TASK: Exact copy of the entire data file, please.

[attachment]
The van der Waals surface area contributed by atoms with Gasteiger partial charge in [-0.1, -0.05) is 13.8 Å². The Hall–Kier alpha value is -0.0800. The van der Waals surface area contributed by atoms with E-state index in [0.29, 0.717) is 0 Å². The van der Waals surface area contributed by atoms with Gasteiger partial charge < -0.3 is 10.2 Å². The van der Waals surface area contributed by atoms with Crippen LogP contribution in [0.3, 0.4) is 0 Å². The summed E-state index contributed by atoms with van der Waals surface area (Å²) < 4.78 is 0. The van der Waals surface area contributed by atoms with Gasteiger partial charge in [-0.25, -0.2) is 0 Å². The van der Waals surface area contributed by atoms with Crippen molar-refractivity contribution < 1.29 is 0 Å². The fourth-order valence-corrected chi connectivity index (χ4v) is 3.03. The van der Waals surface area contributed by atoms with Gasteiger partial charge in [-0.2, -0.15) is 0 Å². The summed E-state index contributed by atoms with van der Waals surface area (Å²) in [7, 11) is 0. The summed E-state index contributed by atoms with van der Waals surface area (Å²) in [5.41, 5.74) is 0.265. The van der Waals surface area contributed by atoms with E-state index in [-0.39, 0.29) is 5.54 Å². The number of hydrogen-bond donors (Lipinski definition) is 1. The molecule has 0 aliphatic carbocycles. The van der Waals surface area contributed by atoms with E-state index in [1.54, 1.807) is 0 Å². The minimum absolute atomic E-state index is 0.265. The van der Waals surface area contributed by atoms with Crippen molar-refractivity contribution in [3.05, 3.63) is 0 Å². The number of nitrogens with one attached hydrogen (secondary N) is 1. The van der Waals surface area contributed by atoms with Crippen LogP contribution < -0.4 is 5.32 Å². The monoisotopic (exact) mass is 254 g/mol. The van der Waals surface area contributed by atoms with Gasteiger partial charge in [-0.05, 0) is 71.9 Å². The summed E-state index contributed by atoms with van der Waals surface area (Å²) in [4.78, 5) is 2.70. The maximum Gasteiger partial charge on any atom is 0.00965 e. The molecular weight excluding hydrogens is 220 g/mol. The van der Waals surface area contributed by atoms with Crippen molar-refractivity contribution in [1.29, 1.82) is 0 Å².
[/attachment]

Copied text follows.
The van der Waals surface area contributed by atoms with Gasteiger partial charge in [-0.1, -0.05) is 13.8 Å². The Hall–Kier alpha value is -0.0800. The van der Waals surface area contributed by atoms with E-state index in [0.29, 0.717) is 0 Å². The van der Waals surface area contributed by atoms with Gasteiger partial charge < -0.3 is 10.2 Å². The van der Waals surface area contributed by atoms with Crippen LogP contribution in [0.3, 0.4) is 0 Å². The summed E-state index contributed by atoms with van der Waals surface area (Å²) < 4.78 is 0. The van der Waals surface area contributed by atoms with Gasteiger partial charge in [-0.25, -0.2) is 0 Å². The van der Waals surface area contributed by atoms with Crippen molar-refractivity contribution < 1.29 is 0 Å². The fourth-order valence-corrected chi connectivity index (χ4v) is 3.03. The van der Waals surface area contributed by atoms with Gasteiger partial charge in [-0.2, -0.15) is 0 Å². The summed E-state index contributed by atoms with van der Waals surface area (Å²) in [7, 11) is 0. The summed E-state index contributed by atoms with van der Waals surface area (Å²) in [5.41, 5.74) is 0.265. The van der Waals surface area contributed by atoms with E-state index in [-0.39, 0.29) is 5.54 Å². The number of hydrogen-bond donors (Lipinski definition) is 1. The molecule has 0 aliphatic carbocycles. The van der Waals surface area contributed by atoms with E-state index in [1.54, 1.807) is 0 Å². The minimum absolute atomic E-state index is 0.265. The van der Waals surface area contributed by atoms with Crippen molar-refractivity contribution in [3.05, 3.63) is 0 Å². The number of nitrogens with one attached hydrogen (secondary N) is 1. The van der Waals surface area contributed by atoms with Crippen LogP contribution < -0.4 is 5.32 Å². The monoisotopic (exact) mass is 254 g/mol. The van der Waals surface area contributed by atoms with Gasteiger partial charge in [-0.05, 0) is 71.9 Å². The summed E-state index contributed by atoms with van der Waals surface area (Å²) in [4.78, 5) is 2.70. The maximum Gasteiger partial charge on any atom is 0.00965 e. The molecular weight excluding hydrogens is 220 g/mol. The van der Waals surface area contributed by atoms with Crippen molar-refractivity contribution in [1.29, 1.82) is 0 Å².